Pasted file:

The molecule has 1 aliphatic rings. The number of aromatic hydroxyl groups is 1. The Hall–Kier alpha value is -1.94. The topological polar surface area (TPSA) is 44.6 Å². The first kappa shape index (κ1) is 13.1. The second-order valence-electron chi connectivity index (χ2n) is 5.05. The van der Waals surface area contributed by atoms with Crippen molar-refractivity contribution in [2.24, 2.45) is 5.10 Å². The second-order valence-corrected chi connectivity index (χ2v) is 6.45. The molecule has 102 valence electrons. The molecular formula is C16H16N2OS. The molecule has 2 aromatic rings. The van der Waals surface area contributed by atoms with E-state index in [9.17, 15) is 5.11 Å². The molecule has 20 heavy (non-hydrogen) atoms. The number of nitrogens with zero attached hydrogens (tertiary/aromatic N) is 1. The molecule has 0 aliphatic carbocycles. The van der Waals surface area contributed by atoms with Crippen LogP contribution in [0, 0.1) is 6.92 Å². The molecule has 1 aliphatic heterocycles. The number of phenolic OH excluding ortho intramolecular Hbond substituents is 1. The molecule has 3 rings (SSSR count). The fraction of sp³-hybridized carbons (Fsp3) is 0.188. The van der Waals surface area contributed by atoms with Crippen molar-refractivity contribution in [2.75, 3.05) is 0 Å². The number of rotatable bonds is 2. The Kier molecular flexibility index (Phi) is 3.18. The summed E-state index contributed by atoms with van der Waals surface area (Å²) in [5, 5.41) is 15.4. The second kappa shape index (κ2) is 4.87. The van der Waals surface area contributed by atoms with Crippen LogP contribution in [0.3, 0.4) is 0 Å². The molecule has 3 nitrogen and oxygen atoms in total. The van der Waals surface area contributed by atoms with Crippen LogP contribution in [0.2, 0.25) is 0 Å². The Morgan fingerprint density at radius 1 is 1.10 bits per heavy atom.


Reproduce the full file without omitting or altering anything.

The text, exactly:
The molecule has 1 aliphatic rings. The number of aromatic hydroxyl groups is 1. The Hall–Kier alpha value is -1.94. The topological polar surface area (TPSA) is 44.6 Å². The first kappa shape index (κ1) is 13.1. The second-order valence-electron chi connectivity index (χ2n) is 5.05. The van der Waals surface area contributed by atoms with Crippen molar-refractivity contribution in [2.24, 2.45) is 5.10 Å². The second-order valence-corrected chi connectivity index (χ2v) is 6.45. The molecule has 102 valence electrons. The molecular formula is C16H16N2OS. The molecule has 2 aromatic rings. The van der Waals surface area contributed by atoms with E-state index in [9.17, 15) is 5.11 Å². The molecule has 20 heavy (non-hydrogen) atoms. The number of nitrogens with zero attached hydrogens (tertiary/aromatic N) is 1. The molecule has 0 aliphatic carbocycles. The van der Waals surface area contributed by atoms with Crippen LogP contribution in [0, 0.1) is 6.92 Å². The molecule has 1 aliphatic heterocycles. The number of phenolic OH excluding ortho intramolecular Hbond substituents is 1. The molecule has 3 rings (SSSR count). The fraction of sp³-hybridized carbons (Fsp3) is 0.188. The van der Waals surface area contributed by atoms with Crippen molar-refractivity contribution in [2.75, 3.05) is 0 Å². The number of rotatable bonds is 2. The Kier molecular flexibility index (Phi) is 3.18. The summed E-state index contributed by atoms with van der Waals surface area (Å²) in [5, 5.41) is 15.4. The second kappa shape index (κ2) is 4.87. The van der Waals surface area contributed by atoms with Crippen LogP contribution in [0.3, 0.4) is 0 Å². The molecule has 3 nitrogen and oxygen atoms in total. The van der Waals surface area contributed by atoms with Crippen LogP contribution in [0.2, 0.25) is 0 Å². The Morgan fingerprint density at radius 1 is 1.10 bits per heavy atom.